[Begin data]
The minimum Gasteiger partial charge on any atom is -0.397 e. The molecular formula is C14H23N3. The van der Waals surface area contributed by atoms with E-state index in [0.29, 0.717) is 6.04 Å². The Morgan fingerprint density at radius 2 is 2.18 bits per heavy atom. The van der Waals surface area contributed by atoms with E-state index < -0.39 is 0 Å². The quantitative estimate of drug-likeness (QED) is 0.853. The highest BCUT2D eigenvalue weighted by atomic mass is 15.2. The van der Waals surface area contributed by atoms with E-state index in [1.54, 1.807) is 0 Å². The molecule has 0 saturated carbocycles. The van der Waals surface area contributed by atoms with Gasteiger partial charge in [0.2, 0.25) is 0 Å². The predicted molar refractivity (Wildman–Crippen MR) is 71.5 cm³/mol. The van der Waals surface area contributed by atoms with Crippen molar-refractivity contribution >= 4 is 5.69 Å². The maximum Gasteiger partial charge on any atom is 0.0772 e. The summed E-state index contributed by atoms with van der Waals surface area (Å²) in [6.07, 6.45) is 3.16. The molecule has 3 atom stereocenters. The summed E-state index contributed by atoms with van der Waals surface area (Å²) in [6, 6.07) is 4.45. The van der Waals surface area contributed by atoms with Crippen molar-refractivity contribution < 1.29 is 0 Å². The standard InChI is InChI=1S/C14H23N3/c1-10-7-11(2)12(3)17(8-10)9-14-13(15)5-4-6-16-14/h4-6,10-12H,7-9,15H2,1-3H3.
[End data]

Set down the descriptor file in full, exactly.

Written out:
The minimum Gasteiger partial charge on any atom is -0.397 e. The molecular formula is C14H23N3. The van der Waals surface area contributed by atoms with E-state index in [0.29, 0.717) is 6.04 Å². The Morgan fingerprint density at radius 2 is 2.18 bits per heavy atom. The van der Waals surface area contributed by atoms with E-state index < -0.39 is 0 Å². The quantitative estimate of drug-likeness (QED) is 0.853. The highest BCUT2D eigenvalue weighted by atomic mass is 15.2. The van der Waals surface area contributed by atoms with E-state index in [1.54, 1.807) is 0 Å². The molecule has 0 saturated carbocycles. The van der Waals surface area contributed by atoms with Gasteiger partial charge in [0.2, 0.25) is 0 Å². The predicted molar refractivity (Wildman–Crippen MR) is 71.5 cm³/mol. The van der Waals surface area contributed by atoms with Crippen molar-refractivity contribution >= 4 is 5.69 Å². The maximum Gasteiger partial charge on any atom is 0.0772 e. The summed E-state index contributed by atoms with van der Waals surface area (Å²) in [6.07, 6.45) is 3.16. The molecule has 3 atom stereocenters. The summed E-state index contributed by atoms with van der Waals surface area (Å²) in [6, 6.07) is 4.45. The van der Waals surface area contributed by atoms with Crippen molar-refractivity contribution < 1.29 is 0 Å². The standard InChI is InChI=1S/C14H23N3/c1-10-7-11(2)12(3)17(8-10)9-14-13(15)5-4-6-16-14/h4-6,10-12H,7-9,15H2,1-3H3.